The NHS has revealed that it will be trialling the world’s first drone delivery service for chemotherapy. This groundbreaking innovation will get life-saving treatments to patients faster and reduce carbon emissions.
The announcement comes on the NHS’ 74th birthday and adds to a range of cutting-edge innovations in the NHS Long Term Plan that aim to optimise care for UK patients. The drone delivery service is scheduled to start in the coming weeks and will ensure that essential chemotherapy treatment can be picked up and dropped off to patients on the same day.
The trial is a collaborative effort between the Isle of Wight NHS Trust, Portsmouth Hospitals University NHS Trust, Solent Transport, University of Southampton, King’s College London, Skylift, Modini, the Ministry of Defence, UKRI and Apian.
Where will the chemotherapy drone delivery be used?
Chemotherapy is especially challenging to transport because some doses of the treatment have a short shelf life. To overcome this, the NHS has partnered with Apian, a medical drone delivery start-up company, to optimise the distribution of the treatment.
The chemotherapy drone delivery project will be initially trialled on the Isle of Wight, with the chemo flown directly from a pharmacy Portsmouth Hospitals University NHS Trust to St Mary’s Hospital, where staff will distribute it to hospital teams and patients. The project will later be trialled in Northumbria, allowing clinicians to make same-day orders for critical medical equipment and treatments.
A Net-Zero NHS
Medical drones will reduce delivery times from four hours to just 30 minutes, saving both fuel and labour and making cancer care more convenient for patients who live in remote areas. Per delivery, each drone will replace at least two care journeys and one hovercraft or ferry journey, taking the NHS one step closer to becoming the first carbon-neutral health system globally.
Amanda Pritchard, the chief executive of the NHS, commented: “Drone delivery chemotherapy is another extraordinary development for cancer patients and shows how the NHS will stop at nothing to ensure people get the treatment they need as promptly as possible – while also cutting costs and carbon emissions.
“From a smartwatch to manage Parkinson’s to revolutionary prostate treatments and making the most expensive drug in the world available to NHS patients, it has been another amazing year of innovation in the way the health service delivers treatment and care.
“As the NHS turns 74, it is clear that the pace of change and improvement across the health service is only accelerating as our fantastic staff seek to make the most of life-changing advances to improve patients’ lives as we promised in the NHS Long Term Plan.”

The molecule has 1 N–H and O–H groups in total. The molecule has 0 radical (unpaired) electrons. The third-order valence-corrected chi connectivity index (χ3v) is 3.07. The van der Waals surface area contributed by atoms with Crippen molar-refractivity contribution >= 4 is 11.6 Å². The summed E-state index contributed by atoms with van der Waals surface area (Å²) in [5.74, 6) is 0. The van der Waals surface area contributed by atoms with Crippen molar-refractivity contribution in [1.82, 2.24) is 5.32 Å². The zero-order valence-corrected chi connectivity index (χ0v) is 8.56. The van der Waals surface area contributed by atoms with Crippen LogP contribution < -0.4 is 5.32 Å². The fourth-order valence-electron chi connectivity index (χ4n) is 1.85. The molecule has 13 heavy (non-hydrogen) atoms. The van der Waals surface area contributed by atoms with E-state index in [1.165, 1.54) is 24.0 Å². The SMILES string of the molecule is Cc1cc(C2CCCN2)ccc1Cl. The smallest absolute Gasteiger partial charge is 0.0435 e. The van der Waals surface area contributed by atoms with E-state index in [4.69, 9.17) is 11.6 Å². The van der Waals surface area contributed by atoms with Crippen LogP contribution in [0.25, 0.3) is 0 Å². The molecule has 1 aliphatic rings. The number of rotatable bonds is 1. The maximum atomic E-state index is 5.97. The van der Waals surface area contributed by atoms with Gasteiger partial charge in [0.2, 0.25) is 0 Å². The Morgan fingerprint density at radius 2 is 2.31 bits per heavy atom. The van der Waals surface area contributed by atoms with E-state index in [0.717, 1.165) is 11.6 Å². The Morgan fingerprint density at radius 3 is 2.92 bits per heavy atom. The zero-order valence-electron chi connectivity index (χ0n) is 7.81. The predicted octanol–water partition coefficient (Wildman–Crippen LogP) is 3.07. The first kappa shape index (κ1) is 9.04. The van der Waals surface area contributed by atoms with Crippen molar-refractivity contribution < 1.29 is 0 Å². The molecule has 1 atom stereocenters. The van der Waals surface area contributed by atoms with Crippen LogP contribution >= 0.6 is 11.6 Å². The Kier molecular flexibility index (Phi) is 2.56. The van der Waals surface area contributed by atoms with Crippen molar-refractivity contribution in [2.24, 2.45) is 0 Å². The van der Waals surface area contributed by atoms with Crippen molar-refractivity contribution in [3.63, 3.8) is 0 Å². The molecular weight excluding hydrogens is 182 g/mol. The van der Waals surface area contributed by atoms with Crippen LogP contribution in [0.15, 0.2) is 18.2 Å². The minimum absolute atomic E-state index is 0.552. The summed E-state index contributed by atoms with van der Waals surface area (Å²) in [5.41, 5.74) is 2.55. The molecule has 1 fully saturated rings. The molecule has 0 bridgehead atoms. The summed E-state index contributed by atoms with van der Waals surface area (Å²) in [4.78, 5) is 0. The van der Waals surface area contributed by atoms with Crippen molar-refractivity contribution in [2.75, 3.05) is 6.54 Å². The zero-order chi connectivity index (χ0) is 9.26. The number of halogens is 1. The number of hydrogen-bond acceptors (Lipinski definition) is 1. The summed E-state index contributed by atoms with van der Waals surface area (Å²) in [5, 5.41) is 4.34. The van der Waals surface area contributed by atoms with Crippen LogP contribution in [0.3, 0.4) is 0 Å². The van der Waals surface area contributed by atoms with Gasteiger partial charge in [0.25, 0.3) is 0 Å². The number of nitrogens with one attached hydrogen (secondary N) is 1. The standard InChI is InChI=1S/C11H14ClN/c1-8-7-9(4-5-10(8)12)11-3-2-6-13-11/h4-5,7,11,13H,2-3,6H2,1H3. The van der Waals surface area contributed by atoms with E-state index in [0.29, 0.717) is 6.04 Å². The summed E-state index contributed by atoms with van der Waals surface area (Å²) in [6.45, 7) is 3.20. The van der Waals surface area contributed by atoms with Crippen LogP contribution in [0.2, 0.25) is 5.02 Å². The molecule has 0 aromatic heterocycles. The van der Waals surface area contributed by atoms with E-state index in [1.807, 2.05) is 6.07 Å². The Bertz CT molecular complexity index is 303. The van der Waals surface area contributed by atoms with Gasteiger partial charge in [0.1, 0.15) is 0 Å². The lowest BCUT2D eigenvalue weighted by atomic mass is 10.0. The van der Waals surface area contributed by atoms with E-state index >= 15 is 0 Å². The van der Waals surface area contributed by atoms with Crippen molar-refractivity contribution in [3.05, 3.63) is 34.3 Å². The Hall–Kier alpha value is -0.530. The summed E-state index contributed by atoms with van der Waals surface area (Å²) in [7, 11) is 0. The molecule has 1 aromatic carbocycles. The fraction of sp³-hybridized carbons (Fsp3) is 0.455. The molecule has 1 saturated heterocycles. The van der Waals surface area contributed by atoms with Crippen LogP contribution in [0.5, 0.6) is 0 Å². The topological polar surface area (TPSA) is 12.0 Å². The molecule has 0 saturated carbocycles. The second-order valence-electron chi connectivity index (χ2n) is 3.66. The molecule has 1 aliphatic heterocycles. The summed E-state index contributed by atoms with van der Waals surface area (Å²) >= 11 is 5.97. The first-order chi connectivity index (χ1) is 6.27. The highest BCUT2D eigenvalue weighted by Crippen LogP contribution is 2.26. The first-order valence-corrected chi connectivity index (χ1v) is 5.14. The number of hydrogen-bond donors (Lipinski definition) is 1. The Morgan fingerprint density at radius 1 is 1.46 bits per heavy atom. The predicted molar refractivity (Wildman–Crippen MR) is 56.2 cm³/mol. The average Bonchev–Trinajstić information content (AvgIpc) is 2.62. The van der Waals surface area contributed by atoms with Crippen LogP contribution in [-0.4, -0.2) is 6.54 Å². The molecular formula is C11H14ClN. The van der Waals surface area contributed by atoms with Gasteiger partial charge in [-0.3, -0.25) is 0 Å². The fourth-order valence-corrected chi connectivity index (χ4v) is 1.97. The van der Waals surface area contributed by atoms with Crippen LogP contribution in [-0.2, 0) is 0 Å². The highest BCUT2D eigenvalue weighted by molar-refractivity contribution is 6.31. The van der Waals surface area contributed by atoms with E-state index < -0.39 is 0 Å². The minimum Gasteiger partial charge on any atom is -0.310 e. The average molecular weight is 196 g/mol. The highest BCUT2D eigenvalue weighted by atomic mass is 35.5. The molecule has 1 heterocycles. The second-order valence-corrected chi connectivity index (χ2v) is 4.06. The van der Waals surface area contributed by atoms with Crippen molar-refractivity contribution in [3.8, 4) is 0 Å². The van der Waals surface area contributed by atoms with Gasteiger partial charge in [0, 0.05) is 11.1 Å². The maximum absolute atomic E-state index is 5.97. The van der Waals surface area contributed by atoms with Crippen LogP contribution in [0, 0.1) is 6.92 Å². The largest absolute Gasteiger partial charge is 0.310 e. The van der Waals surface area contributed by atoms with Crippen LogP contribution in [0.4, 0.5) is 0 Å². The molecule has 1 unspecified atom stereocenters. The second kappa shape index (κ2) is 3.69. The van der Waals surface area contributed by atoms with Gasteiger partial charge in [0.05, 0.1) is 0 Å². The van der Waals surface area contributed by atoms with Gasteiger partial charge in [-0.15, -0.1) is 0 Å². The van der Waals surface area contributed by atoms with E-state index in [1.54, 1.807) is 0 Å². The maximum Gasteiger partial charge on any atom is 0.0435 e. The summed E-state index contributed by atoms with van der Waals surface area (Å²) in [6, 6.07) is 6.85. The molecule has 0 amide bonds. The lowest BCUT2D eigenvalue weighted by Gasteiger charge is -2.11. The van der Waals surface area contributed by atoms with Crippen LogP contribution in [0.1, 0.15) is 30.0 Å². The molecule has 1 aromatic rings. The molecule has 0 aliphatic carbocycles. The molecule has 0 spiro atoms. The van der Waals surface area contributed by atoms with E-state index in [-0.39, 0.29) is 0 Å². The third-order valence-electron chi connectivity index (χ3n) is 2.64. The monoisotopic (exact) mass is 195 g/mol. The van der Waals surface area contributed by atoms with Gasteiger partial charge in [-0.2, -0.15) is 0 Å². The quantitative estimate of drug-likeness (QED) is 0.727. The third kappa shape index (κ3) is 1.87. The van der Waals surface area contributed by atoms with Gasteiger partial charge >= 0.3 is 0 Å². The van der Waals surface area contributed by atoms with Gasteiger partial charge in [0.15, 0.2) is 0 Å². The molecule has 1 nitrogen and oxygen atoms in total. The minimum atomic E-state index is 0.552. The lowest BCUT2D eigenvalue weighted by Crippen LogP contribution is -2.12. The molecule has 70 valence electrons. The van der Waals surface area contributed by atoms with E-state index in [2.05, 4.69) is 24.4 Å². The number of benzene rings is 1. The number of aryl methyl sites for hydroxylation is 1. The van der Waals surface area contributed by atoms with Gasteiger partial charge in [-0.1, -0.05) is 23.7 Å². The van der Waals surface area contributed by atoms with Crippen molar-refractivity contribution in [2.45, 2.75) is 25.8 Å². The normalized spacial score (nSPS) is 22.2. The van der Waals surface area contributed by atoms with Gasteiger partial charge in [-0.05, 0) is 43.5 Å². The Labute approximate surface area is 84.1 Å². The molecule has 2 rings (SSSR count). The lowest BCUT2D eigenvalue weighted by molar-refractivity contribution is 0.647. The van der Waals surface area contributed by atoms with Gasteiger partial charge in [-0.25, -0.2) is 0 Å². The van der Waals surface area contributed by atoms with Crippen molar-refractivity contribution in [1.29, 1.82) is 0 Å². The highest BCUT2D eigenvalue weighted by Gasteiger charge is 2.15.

Sajid Javid, the UK Health and Social Care Secretary, said: “I want England to become a world leader in cancer care and using the latest technology to deliver chemo by drone means patients will have quicker, fairer access to treatment no matter where they live.
“As the NHS turns 74, innovations like this will help improve patient’s access to life-saving care while ensuring the NHS is making the best use of the record funding we’re investing to bust the Covid backlogs. Our upcoming 10-Year Cancer Plan will set out a vision for how we will speed up diagnosis, roll out innovative new treatments and revolutionise cancer services across the country.”
IOW NHS Trust CEO, Darren Cattell, commented: “The Island has a long history of innovation. We are excited to continue that tradition by utilising the latest technology to overcome the challenges we face and to provide the very best service to our patients.
“We are still at a relatively early stage, but the use of drone delivery to transport medical supplies is a concept that has radical and positive implications for both the NHS and patients across the UK as well as the Isle of Wight. It is great to be part of this innovative project.”
Apian CEO, Alexander Trewby, said: “My mother worked for the NHS in Portsmouth her entire life before she passed away from cancer three years ago. This project marks a very important first step in the construction of a network of drone corridors connecting hospitals, pathology labs, GP surgeries, care homes and pharmacies up and down the country so that in the future, everyone’s mother will benefit from the delivery of faster, smarter and greener healthcare.”
Matt Whitty, Chief Executive of the Accelerated Access Collaborative & Director for Innovation, Research and Life Sciences at NHS England, said: “It’s a pleasure to see an innovation that began as an idea from talented NHS staff become a reality with such huge potential, and all with the support of our Accelerated Access Collaborative programmes.
“Apian was supported by the NHS Clinical Entrepreneur Programme (CEP) which provides support to entrepreneurial NHS staff helping nurture innovation within the NHS and then they received funding support from our Small Business Research Initiative Healthcare Awards. The first-ever drone delivery of chemotherapy will show the very best of the impact that innovation can have on patient care as well as contributing to supporting the NHS’s net-zero goals.”